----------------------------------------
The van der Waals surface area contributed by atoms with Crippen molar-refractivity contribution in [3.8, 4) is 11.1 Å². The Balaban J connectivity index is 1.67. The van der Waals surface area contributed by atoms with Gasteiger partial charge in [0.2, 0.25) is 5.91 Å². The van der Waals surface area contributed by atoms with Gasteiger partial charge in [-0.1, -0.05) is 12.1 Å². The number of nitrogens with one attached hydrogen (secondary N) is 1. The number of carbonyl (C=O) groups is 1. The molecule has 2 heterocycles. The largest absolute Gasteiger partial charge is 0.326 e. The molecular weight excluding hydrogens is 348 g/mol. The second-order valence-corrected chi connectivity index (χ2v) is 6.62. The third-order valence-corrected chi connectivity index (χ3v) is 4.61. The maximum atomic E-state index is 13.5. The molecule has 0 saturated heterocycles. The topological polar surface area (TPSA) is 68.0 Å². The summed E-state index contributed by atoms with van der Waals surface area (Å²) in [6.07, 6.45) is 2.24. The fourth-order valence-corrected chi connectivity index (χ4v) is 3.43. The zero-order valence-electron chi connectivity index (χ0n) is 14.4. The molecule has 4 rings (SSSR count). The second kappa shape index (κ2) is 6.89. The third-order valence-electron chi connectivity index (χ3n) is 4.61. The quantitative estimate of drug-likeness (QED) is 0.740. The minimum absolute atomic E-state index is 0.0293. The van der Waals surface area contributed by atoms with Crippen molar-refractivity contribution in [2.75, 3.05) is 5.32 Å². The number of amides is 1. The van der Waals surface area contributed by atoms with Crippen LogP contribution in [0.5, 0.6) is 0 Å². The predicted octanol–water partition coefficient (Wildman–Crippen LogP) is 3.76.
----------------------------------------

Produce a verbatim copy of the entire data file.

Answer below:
The van der Waals surface area contributed by atoms with Crippen molar-refractivity contribution in [3.8, 4) is 11.1 Å². The Balaban J connectivity index is 1.67. The van der Waals surface area contributed by atoms with Gasteiger partial charge in [0.2, 0.25) is 5.91 Å². The van der Waals surface area contributed by atoms with Gasteiger partial charge in [-0.1, -0.05) is 12.1 Å². The number of nitrogens with one attached hydrogen (secondary N) is 1. The number of carbonyl (C=O) groups is 1. The molecule has 2 heterocycles. The largest absolute Gasteiger partial charge is 0.326 e. The molecular weight excluding hydrogens is 348 g/mol. The second-order valence-corrected chi connectivity index (χ2v) is 6.62. The third-order valence-corrected chi connectivity index (χ3v) is 4.61. The maximum atomic E-state index is 13.5. The molecule has 0 saturated heterocycles. The topological polar surface area (TPSA) is 68.0 Å². The summed E-state index contributed by atoms with van der Waals surface area (Å²) in [6.07, 6.45) is 2.24. The fourth-order valence-corrected chi connectivity index (χ4v) is 3.43. The zero-order valence-electron chi connectivity index (χ0n) is 14.4. The molecule has 4 rings (SSSR count). The second kappa shape index (κ2) is 6.89. The third-order valence-electron chi connectivity index (χ3n) is 4.61. The quantitative estimate of drug-likeness (QED) is 0.740. The minimum absolute atomic E-state index is 0.0293. The van der Waals surface area contributed by atoms with Crippen molar-refractivity contribution in [2.75, 3.05) is 5.32 Å². The number of amides is 1. The van der Waals surface area contributed by atoms with Crippen LogP contribution in [0.5, 0.6) is 0 Å². The predicted octanol–water partition coefficient (Wildman–Crippen LogP) is 3.76.